Trending: Air strike kills 50 in children's hospital in Syria and other news

Trending: Air strike kills 50 in children's hospital in Syria and other news

Catch up on the latest trending international news here

50 people were killed in a paediatric hospital by a missile from a fighter jet, reports CNN.

The United Nations fears that the situation in the region has intensified to “catastrophic” levels.

The U.N. special envoy to Syria, Staffam de Mistura, told CNN that the increase in violence is indicative of growing humanitarian disaster which greatly threatens Syria’s widespread “cessation of hostilities”.

At least six of those who perished in the air strike were members of the hospital’s staff: two doctors, two nurses, a guard, and a maintenance worker.

Sadly, the number has yet to rise as they search through the rubble.

"We are outraged by yesterday's airstrikes in Aleppo on the al Quds hospital supported by both Doctors Without Borders and the International Committee of the Red Cross, which killed dozens of people, including children, patients and medical personnel," U.S. Secretary of State John Kerry said in a statement. "It appears to have been a deliberate strike on a known medical facility and follows the Assad regime's appalling record of striking such facilities and first responders. These strikes have killed hundreds of innocent Syrians.”

Local Syrian news agency, SANA, released a statement denying any involvement by the Syrian government in the attacks. The Russian Defense Ministry, too, denied having a hand in the tragic assault.

For a full report, watch the video below.

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Over 4,000 people infected by norovirus from drinking bottled water

More than 4,000 people contracted norovirus in the Catalonia region of northeastern Spain after drinking bottled spring water, reports Agence France-Presse.

The regional health department reports that 4,146 were infected with various symptoms including nausea, vomiting, and fever.

The water was found to be contaminated with fecal matter, according to Albert Bosch, a microbiology professor from University of Barcelona.

“The way this usually happens with tap water is because somehow fecal water got mixed up with drinking water. But in this case we are talking of bottled water, there is a process and we don't know at what point it happened,” he added.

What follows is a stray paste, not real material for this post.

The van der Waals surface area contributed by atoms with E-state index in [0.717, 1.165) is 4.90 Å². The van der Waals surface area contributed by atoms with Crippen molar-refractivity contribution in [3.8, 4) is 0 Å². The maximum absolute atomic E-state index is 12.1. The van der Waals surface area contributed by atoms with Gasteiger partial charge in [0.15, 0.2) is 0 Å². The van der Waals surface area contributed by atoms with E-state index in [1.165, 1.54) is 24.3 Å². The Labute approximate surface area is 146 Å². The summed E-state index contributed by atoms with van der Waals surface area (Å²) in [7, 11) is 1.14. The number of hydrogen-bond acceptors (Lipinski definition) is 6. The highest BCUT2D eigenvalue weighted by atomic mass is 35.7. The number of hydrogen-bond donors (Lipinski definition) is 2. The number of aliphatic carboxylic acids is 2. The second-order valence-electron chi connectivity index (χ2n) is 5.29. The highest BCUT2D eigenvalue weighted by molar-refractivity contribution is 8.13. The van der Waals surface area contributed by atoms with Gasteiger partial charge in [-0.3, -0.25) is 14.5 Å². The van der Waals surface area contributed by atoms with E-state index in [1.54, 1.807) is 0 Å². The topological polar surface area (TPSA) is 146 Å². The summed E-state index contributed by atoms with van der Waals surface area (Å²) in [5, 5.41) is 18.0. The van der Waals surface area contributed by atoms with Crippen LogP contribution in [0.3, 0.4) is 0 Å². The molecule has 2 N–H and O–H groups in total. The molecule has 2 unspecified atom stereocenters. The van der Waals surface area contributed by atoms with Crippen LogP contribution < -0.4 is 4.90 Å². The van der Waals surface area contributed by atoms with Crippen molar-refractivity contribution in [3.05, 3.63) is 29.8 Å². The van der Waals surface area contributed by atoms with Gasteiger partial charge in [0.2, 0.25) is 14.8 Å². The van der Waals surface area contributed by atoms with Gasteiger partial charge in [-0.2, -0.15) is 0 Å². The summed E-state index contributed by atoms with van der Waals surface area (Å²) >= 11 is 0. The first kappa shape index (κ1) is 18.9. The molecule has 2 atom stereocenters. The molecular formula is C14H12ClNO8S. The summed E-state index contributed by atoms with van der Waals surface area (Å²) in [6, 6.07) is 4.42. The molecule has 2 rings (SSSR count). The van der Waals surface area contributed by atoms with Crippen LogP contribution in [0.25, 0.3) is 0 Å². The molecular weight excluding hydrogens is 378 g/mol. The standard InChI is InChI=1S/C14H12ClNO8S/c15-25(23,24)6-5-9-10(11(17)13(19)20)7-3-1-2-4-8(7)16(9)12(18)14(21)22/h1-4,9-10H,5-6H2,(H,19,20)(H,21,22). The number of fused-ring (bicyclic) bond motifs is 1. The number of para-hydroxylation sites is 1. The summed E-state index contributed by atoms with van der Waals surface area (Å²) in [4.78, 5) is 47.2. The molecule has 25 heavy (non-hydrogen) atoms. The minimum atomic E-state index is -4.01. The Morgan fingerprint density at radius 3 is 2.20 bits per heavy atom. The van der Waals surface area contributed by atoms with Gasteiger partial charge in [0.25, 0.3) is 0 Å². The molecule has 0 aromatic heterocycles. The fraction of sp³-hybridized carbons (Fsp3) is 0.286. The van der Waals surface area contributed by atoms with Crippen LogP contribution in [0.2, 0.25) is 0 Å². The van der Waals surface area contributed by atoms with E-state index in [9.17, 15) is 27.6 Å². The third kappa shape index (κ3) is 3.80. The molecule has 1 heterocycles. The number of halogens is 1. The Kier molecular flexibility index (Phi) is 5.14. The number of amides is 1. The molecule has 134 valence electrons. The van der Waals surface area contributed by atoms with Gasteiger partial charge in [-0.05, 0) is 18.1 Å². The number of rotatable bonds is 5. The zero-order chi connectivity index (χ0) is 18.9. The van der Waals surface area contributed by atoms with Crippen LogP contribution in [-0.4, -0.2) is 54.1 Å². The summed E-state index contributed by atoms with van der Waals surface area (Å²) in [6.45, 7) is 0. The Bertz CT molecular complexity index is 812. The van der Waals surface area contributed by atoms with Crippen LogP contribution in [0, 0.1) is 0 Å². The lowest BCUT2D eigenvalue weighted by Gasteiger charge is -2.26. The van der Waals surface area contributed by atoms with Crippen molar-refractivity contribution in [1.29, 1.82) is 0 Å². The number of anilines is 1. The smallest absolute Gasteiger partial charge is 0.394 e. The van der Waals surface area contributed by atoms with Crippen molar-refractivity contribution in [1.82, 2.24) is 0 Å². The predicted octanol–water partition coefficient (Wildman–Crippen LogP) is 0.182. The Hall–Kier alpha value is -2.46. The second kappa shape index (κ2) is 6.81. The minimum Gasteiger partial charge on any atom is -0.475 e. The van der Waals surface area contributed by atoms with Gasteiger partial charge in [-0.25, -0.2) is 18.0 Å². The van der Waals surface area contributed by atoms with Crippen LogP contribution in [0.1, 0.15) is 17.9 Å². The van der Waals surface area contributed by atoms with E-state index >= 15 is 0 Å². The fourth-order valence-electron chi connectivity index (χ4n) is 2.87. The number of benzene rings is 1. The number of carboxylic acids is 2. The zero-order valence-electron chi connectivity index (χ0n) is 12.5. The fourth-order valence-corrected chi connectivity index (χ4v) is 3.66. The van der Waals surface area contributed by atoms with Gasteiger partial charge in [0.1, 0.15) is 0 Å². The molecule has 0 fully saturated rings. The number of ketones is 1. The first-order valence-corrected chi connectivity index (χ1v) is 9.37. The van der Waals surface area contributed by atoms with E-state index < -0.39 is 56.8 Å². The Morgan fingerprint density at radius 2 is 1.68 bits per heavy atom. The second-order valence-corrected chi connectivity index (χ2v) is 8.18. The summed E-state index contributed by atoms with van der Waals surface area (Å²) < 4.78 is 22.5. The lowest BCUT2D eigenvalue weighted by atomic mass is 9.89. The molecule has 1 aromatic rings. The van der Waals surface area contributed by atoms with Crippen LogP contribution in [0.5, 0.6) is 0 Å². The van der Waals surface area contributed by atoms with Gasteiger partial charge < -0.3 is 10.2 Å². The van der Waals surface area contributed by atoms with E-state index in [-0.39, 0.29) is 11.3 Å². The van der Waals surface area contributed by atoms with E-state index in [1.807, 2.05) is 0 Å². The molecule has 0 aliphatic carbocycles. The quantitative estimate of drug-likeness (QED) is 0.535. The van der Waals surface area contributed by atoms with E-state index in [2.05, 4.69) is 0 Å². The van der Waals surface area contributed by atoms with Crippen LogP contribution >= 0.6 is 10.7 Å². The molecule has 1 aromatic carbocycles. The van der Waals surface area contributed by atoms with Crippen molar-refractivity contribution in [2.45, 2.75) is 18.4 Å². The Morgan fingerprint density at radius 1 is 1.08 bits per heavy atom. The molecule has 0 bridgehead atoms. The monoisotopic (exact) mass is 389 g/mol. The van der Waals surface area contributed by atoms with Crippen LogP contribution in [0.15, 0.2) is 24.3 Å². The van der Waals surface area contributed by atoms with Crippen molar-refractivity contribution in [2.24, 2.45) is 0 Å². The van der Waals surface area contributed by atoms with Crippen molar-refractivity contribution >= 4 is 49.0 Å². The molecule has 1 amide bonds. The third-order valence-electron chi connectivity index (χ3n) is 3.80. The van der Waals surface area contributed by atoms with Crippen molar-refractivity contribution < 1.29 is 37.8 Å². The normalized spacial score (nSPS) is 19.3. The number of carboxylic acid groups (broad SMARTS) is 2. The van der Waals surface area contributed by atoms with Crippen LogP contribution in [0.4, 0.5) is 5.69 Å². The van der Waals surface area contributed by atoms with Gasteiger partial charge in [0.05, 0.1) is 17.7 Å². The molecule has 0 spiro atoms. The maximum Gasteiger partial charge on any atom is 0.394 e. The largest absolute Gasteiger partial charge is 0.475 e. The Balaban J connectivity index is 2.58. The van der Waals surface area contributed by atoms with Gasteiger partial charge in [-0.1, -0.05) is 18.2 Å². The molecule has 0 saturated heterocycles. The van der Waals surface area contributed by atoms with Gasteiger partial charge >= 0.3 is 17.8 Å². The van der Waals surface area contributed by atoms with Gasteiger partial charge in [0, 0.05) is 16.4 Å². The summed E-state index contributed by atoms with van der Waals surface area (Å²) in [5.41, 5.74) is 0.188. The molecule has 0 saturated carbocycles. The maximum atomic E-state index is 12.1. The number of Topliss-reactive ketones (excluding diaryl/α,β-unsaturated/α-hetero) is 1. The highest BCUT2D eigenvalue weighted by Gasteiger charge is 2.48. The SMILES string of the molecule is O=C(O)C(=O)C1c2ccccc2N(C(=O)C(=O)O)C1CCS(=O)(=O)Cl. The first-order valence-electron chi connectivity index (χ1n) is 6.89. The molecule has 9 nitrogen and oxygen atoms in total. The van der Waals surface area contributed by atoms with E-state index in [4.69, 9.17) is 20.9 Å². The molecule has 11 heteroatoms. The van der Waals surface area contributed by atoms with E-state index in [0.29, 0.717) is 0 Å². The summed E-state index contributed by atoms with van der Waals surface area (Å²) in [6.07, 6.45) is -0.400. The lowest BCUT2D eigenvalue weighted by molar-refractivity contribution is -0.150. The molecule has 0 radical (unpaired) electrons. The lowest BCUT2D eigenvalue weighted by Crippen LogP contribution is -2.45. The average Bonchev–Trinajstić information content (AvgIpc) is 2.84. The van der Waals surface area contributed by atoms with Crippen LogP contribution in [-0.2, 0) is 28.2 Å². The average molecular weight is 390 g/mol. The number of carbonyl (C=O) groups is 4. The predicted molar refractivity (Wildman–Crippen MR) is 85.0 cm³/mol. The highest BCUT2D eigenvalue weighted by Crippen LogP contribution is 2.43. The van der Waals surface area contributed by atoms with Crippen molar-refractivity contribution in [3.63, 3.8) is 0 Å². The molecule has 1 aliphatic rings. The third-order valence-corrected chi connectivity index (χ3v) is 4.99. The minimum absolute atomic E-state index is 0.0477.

This is the first time this type of virus was found in bottled drinking water. The process by which commercialized spring water is distributed should prevent things like this from happening.

The company who produces this specific bottled water told Agence France-Presse that they get their water from Andorra, a tiny, mountainous region in midway between Spain and France.

The Catalonia region’s health officials have declared a norovirus outbreak. Though this condition is rarely life-threatening, it is highly contagious.

It passes from person to person through contact with contaminated surfaces and ingesting contaminated food or water.

Infected individuals usually recover within two to three days.

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'Miracle teen' who survived mass shooting leaves hospital

After two months in the hospital, 14-year-old Abigail Kopf, who survived a gunman’s shooting rampage, has returned home.

Six people were killed while two (including Abigail) were injured on February 20,2016. It was reportedly a random mass shooting with no known motive.

The “miracle” Michigan-based teen was declared dead by mistake after she was rushed to the hospital after the shooting.

She defied the odds and after six weeks of intensive in-patient therapy she made “significant strides” on her road to recovery. Mary Free Bed Rehabilitation Hospital chronicled Abigail’s journey in this video posted to YouTube.

"We're trying to get her so she can go to school and can help mom and dad in the house," says physical therapist Joe Winegar in the video.

Abigail’s mom, Vickie, applauded her perseverance in the face of what seemed like an impossible situation.

"She's an amazing kid — especially when you're told that she might be brain dead or she might not make it," she also said in the video. "To see her walking and talking and doing therapy the way she is — it's amazing."

Though she still has a long way to go, her parents are proud that she’s able to walk, talk, and eat, which is way more than they expected.

Her mom, Vickie, shared that Abigail “knows that if she wants to be as normal as possible, she says, 'I have to do what I'm told to get there,'" she added. "'And I'm not giving up.'"

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Written by

Bianchi Mendoza

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